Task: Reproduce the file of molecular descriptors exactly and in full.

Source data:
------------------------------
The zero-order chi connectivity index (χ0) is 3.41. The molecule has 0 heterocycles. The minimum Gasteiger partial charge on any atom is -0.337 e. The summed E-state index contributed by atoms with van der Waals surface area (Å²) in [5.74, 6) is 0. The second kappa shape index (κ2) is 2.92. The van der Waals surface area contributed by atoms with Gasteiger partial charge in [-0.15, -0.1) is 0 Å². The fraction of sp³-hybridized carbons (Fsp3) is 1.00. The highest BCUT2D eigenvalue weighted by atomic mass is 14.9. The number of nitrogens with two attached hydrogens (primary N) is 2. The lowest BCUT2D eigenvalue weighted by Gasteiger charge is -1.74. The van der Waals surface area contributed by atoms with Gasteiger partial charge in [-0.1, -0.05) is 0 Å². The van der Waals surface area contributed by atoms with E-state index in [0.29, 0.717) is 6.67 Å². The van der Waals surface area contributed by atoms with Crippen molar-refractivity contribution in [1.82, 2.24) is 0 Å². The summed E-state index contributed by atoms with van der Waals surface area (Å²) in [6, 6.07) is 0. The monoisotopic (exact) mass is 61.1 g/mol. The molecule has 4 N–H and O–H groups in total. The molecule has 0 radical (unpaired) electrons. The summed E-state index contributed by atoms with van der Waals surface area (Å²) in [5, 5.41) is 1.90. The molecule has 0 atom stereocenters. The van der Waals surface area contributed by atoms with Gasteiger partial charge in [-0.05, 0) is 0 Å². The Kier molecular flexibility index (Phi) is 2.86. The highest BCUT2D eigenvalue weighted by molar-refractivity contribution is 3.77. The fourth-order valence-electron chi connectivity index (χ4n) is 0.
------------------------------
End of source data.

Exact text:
The zero-order chi connectivity index (χ0) is 3.41. The molecule has 0 heterocycles. The minimum Gasteiger partial charge on any atom is -0.337 e. The summed E-state index contributed by atoms with van der Waals surface area (Å²) in [5.74, 6) is 0. The second kappa shape index (κ2) is 2.92. The van der Waals surface area contributed by atoms with Gasteiger partial charge in [-0.15, -0.1) is 0 Å². The fraction of sp³-hybridized carbons (Fsp3) is 1.00. The highest BCUT2D eigenvalue weighted by atomic mass is 14.9. The number of nitrogens with two attached hydrogens (primary N) is 2. The lowest BCUT2D eigenvalue weighted by Gasteiger charge is -1.74. The van der Waals surface area contributed by atoms with Gasteiger partial charge in [-0.1, -0.05) is 0 Å². The van der Waals surface area contributed by atoms with E-state index in [0.29, 0.717) is 6.67 Å². The van der Waals surface area contributed by atoms with Crippen molar-refractivity contribution in [1.82, 2.24) is 0 Å². The summed E-state index contributed by atoms with van der Waals surface area (Å²) in [6, 6.07) is 0. The monoisotopic (exact) mass is 61.1 g/mol. The molecule has 4 N–H and O–H groups in total. The molecule has 0 radical (unpaired) electrons. The summed E-state index contributed by atoms with van der Waals surface area (Å²) in [5, 5.41) is 1.90. The molecule has 0 atom stereocenters. The van der Waals surface area contributed by atoms with Gasteiger partial charge in [-0.05, 0) is 0 Å². The Kier molecular flexibility index (Phi) is 2.86. The highest BCUT2D eigenvalue weighted by molar-refractivity contribution is 3.77. The fourth-order valence-electron chi connectivity index (χ4n) is 0.